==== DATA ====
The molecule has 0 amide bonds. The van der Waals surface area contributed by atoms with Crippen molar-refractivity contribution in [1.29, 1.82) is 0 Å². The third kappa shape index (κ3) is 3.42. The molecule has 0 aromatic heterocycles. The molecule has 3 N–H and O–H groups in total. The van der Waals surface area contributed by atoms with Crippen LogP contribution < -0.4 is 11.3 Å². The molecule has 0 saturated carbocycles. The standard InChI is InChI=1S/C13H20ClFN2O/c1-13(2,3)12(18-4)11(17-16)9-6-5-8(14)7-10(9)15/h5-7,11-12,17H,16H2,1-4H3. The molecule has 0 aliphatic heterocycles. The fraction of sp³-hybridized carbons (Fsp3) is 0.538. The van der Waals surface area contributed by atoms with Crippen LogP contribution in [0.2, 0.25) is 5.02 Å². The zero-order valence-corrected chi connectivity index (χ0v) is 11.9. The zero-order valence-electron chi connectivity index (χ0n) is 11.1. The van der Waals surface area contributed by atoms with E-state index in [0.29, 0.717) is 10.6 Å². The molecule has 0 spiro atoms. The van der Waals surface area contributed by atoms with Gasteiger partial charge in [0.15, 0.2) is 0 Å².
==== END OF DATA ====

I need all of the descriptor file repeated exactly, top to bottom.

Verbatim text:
The molecule has 0 amide bonds. The van der Waals surface area contributed by atoms with Crippen molar-refractivity contribution in [1.29, 1.82) is 0 Å². The third kappa shape index (κ3) is 3.42. The molecule has 0 aromatic heterocycles. The molecule has 3 N–H and O–H groups in total. The van der Waals surface area contributed by atoms with Crippen LogP contribution < -0.4 is 11.3 Å². The molecule has 0 saturated carbocycles. The standard InChI is InChI=1S/C13H20ClFN2O/c1-13(2,3)12(18-4)11(17-16)9-6-5-8(14)7-10(9)15/h5-7,11-12,17H,16H2,1-4H3. The molecule has 0 aliphatic heterocycles. The fraction of sp³-hybridized carbons (Fsp3) is 0.538. The van der Waals surface area contributed by atoms with Crippen LogP contribution in [0.2, 0.25) is 5.02 Å². The zero-order valence-corrected chi connectivity index (χ0v) is 11.9. The zero-order valence-electron chi connectivity index (χ0n) is 11.1. The van der Waals surface area contributed by atoms with E-state index in [0.29, 0.717) is 10.6 Å². The molecule has 0 spiro atoms. The van der Waals surface area contributed by atoms with Gasteiger partial charge in [0.15, 0.2) is 0 Å².